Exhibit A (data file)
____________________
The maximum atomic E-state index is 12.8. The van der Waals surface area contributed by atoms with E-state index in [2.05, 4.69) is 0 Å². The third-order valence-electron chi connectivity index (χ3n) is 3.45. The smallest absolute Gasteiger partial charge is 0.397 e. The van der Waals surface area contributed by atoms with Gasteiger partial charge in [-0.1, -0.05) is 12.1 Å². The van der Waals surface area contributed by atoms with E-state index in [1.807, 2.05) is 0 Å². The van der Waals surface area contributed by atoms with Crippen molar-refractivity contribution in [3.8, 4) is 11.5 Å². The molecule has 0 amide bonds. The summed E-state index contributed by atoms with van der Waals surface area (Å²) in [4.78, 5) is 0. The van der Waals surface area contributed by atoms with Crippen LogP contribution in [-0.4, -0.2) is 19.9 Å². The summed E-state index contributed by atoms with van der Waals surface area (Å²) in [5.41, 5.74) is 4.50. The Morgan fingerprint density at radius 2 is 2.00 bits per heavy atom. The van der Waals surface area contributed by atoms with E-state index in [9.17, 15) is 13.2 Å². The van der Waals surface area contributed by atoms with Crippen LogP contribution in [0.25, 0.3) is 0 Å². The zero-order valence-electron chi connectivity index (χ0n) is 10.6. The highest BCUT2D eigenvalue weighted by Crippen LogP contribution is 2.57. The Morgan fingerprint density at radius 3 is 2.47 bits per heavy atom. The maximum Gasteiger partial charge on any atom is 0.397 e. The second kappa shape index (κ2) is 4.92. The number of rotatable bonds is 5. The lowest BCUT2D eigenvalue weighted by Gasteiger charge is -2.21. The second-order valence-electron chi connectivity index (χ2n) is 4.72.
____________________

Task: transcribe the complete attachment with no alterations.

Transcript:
The maximum atomic E-state index is 12.8. The van der Waals surface area contributed by atoms with E-state index in [2.05, 4.69) is 0 Å². The third-order valence-electron chi connectivity index (χ3n) is 3.45. The smallest absolute Gasteiger partial charge is 0.397 e. The van der Waals surface area contributed by atoms with Gasteiger partial charge in [-0.1, -0.05) is 12.1 Å². The van der Waals surface area contributed by atoms with E-state index in [1.807, 2.05) is 0 Å². The van der Waals surface area contributed by atoms with Crippen molar-refractivity contribution in [3.8, 4) is 11.5 Å². The molecule has 0 amide bonds. The summed E-state index contributed by atoms with van der Waals surface area (Å²) in [4.78, 5) is 0. The van der Waals surface area contributed by atoms with Crippen LogP contribution in [-0.4, -0.2) is 19.9 Å². The summed E-state index contributed by atoms with van der Waals surface area (Å²) in [5.41, 5.74) is 4.50. The Morgan fingerprint density at radius 2 is 2.00 bits per heavy atom. The van der Waals surface area contributed by atoms with E-state index in [9.17, 15) is 13.2 Å². The van der Waals surface area contributed by atoms with Crippen LogP contribution in [0.25, 0.3) is 0 Å². The zero-order valence-electron chi connectivity index (χ0n) is 10.6. The highest BCUT2D eigenvalue weighted by Crippen LogP contribution is 2.57. The Morgan fingerprint density at radius 3 is 2.47 bits per heavy atom. The maximum Gasteiger partial charge on any atom is 0.397 e. The second kappa shape index (κ2) is 4.92. The number of rotatable bonds is 5. The lowest BCUT2D eigenvalue weighted by Gasteiger charge is -2.21. The second-order valence-electron chi connectivity index (χ2n) is 4.72.